Wednesday, March 21, 2018
Letters To The Editor

Keep dogs out of restaurants and bars

Re: Dog-friendly bars face a buzz kill | story, Feb. 1

Can't let this sleeping dog lie

Doggone it. Not everybody is wagging their tails about the doggies in food-serving establishments. My recent experience at a self-proclaimed deli, just south on Broadway Street of Rosie's Tavern that you featured, had dogs on its patio and apparently, according to your recent articles, they are one of the many that still do not have a permit.

Let's face it, dogs, like any animals that are outside, urinate and defecate and leave that residue on themselves and likely step in it where they and other dogs and animals do their business and are simply going to bring these unsanitary conditions with them as they come into these restaurants.

And worse yet, from a sanitary and cleanliness standpoint, the servers were all petting and hugging the dogs and there was no indication they were washing their hands each time.

This is a significantly unsanitary and unpleasant condition under which to dine publicly and should not be allowed by state or city health standards.

At this same deli where I was trying to have a cup of coffee and good, quiet conversation with my wife, one dog was barking loudly and constantly, yet the managers and servers essentially pretended it wasn't happening. It will be very interesting to see what happens when someone incurs a serious dog bite or gets caught in the crossfire of a dog fight.

It is clear from your two recent articles that for many months the city of Dunedin has not been enforcing the required sanitary conditions. We all love pooches, but they are animals and while they have their place, a restaurant (inside or outside on a patio) where food is being served and sanitary conditions are required is not the place.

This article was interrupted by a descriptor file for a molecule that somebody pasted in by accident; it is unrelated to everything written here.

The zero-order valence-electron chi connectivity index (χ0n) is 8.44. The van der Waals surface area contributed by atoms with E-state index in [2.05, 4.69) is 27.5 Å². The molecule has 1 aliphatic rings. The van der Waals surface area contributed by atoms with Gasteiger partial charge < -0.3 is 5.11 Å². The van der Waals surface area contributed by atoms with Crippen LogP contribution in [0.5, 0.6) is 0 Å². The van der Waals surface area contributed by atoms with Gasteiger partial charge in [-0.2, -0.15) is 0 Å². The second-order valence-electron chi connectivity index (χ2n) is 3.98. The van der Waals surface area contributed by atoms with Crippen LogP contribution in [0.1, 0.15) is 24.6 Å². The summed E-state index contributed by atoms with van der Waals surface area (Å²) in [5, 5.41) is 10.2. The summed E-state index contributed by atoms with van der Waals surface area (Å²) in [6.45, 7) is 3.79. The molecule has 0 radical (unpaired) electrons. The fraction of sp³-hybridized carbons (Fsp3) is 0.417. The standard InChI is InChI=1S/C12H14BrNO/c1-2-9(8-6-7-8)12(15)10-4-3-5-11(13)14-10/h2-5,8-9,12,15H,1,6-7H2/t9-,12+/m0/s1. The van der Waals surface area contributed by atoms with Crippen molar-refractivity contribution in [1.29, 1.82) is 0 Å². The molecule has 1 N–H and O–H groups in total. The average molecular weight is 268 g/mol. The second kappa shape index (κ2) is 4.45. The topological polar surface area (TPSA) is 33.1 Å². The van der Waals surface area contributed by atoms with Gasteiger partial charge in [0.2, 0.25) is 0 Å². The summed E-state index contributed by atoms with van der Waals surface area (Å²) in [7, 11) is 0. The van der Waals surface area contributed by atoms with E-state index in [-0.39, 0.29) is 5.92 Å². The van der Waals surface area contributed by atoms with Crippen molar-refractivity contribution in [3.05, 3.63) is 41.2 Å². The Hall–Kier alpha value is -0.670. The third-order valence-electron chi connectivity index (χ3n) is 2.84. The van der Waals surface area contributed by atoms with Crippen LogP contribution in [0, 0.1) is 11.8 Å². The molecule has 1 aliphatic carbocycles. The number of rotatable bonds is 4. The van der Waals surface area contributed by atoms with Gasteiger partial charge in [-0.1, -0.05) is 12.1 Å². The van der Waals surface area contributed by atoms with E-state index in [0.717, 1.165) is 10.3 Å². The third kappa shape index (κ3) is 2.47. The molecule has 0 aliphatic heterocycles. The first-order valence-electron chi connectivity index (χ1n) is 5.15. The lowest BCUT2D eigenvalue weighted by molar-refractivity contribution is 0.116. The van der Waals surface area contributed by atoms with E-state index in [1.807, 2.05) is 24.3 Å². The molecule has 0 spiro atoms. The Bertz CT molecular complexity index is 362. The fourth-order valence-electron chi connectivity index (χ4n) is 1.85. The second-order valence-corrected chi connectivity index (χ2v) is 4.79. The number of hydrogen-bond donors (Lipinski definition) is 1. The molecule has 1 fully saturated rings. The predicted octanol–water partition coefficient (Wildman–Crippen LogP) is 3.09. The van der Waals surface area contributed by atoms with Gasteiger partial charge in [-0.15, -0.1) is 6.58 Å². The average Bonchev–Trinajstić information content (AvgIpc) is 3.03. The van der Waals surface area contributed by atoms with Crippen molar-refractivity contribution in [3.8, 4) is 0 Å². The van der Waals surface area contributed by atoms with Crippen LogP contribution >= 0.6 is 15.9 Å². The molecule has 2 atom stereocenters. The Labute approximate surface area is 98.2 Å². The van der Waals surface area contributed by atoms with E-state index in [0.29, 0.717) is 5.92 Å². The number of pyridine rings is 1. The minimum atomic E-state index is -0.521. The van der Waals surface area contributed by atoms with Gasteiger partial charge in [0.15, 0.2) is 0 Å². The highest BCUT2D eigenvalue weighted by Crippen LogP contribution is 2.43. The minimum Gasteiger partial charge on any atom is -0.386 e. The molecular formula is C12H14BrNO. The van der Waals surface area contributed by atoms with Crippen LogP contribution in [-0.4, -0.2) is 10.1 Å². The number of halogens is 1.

I know some would rather let sleeping dogs lie, but somebody has to bark about this.

James M. Hammond, Clearwater

Re: Dog-friendly bars face a buzz kill | story, Feb. 1

Pets should be allowed in bars

Some disgruntled person files a complaint, which is the reason why Rosie's Tavern and all other Dunedin bars can no longer allow dogs into their establishments. What if someone came in with a Seeing Eye dog? Would they be turned away as well? After all, a dog is a dog.

What about all those folks with hacking coughs or sneezing all over the place, spreading their nasty germs? Are they ever asked to leave?

The joke of the matter is that man's best friend is oftentimes better behaved than children and even some adults. If you didn't see them, you'd never know they were there — which speaks volumes.

There ought to be a law. My hope is that one day soon, there will be one that is doggone friendly.

JoAnn Lee Frank, Clearwater

Re: Dining out with your dog | story, Jan. 26

Dog dining is an allergy nightmare

In your article you quote two dog owners but no one else. My wife and I are new residents of Clearwater, having moved here last fall. We both eat out five to six days per week and are delighted that there is no smoking in any restaurant.